export CVSROOT=/usr/local/cvsroot

However, you will want this variable to become somewhat permanent, so I suggest editing the system-wide BASH initialization script (assuming you and your users use the BASH shell), which on a Linux-Mandrake system is the /etc/profile file. Some other distributions may use a different filename for this file. You can also edit your personal ~/.bash_profile file in your home directory to add the same commands:
export CVSROOT

After this, any user who logs into the system will have the $CVSROOT variable pointing to your centralized CVS repository.

The next step is to initialize your repository. You do this with the CVS command init. For example:
export CVSROOT=/usr/local/cvsroot
cvs init

Or, if you are setting up a second CVS repository for a special reason, you can tell CVS to ignore any $CVSROOT variables and use the directory specified on the command line like this:
cvs init -d /usr/local/cvsroot

With the cvs init command, CVS creates a new directory called /usr/local/cvsroot/CVSROOT, which is where the administrative information on the repository is kept. Of course, if you used a different directory for your repository, the CVSROOT directory will be created below it. Once you have completed these steps, you are ready to begin adding code to your repository.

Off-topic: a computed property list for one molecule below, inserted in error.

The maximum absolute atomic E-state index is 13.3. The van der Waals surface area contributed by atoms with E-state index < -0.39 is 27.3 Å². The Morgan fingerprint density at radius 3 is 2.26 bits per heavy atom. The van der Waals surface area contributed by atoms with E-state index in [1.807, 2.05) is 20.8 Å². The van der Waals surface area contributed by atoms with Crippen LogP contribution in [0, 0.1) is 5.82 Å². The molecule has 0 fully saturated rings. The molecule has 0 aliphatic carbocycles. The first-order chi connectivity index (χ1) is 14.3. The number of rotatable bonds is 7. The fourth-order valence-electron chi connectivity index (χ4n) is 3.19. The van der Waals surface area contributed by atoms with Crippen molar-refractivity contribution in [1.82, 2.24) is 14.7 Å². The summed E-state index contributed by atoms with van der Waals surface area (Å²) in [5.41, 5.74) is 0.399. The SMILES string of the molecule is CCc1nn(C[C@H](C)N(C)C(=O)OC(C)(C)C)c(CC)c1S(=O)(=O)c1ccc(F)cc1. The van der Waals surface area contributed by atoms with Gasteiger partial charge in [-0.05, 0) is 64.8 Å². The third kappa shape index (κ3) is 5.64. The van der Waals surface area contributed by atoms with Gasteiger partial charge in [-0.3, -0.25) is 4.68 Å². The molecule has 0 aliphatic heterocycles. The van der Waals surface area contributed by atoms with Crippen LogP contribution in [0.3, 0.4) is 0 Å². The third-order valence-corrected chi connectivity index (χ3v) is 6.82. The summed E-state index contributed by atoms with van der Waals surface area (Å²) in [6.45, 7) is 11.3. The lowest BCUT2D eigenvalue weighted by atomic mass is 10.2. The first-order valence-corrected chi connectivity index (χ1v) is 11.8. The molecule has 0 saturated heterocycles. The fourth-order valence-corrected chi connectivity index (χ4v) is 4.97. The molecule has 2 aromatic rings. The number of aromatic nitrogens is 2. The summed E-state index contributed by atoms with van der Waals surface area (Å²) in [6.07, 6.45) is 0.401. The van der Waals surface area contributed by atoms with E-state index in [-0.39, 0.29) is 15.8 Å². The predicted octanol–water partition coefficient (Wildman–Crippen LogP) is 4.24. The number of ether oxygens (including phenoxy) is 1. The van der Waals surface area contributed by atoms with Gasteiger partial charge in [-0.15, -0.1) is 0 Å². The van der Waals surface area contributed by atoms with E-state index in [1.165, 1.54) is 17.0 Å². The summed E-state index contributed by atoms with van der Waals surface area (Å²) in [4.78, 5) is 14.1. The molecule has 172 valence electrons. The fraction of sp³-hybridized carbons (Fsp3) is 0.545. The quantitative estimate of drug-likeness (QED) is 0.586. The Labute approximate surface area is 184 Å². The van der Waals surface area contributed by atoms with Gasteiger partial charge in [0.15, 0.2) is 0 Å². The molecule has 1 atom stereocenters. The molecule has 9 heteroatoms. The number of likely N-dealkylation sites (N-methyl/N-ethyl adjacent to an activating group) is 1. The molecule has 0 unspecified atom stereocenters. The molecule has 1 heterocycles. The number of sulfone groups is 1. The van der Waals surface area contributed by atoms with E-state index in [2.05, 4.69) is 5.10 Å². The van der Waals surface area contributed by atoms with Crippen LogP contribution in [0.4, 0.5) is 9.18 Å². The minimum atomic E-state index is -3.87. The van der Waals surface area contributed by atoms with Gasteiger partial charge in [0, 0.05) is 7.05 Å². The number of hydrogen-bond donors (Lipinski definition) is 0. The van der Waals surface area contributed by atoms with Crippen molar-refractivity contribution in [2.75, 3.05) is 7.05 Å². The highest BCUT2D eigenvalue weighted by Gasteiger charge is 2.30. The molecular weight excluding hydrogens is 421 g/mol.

In this Daily Drill Down, we looked at some of the reasons that using a Source Code Management tool like CVS can be helpful. CVS is a valuable tool for many people, not just programmers, as it will assist writers or Web designers in keeping track of their own projects. In the next Daily Drill Down, we will add a project to the repository and learn how to make use of CVS to help maintain our code. Also, in the future we will take a closer look at RCS for those who don’t need to make use of the multiuser capabilities (and complexities) of CVS but who still want the same basic features.
The authors and editors have taken care in preparation of the content contained herein but make no expressed or implied warranty of any kind and assume no responsibility for errors or omissions. No liability is assumed for any damages. Always have a verified backup before making any changes.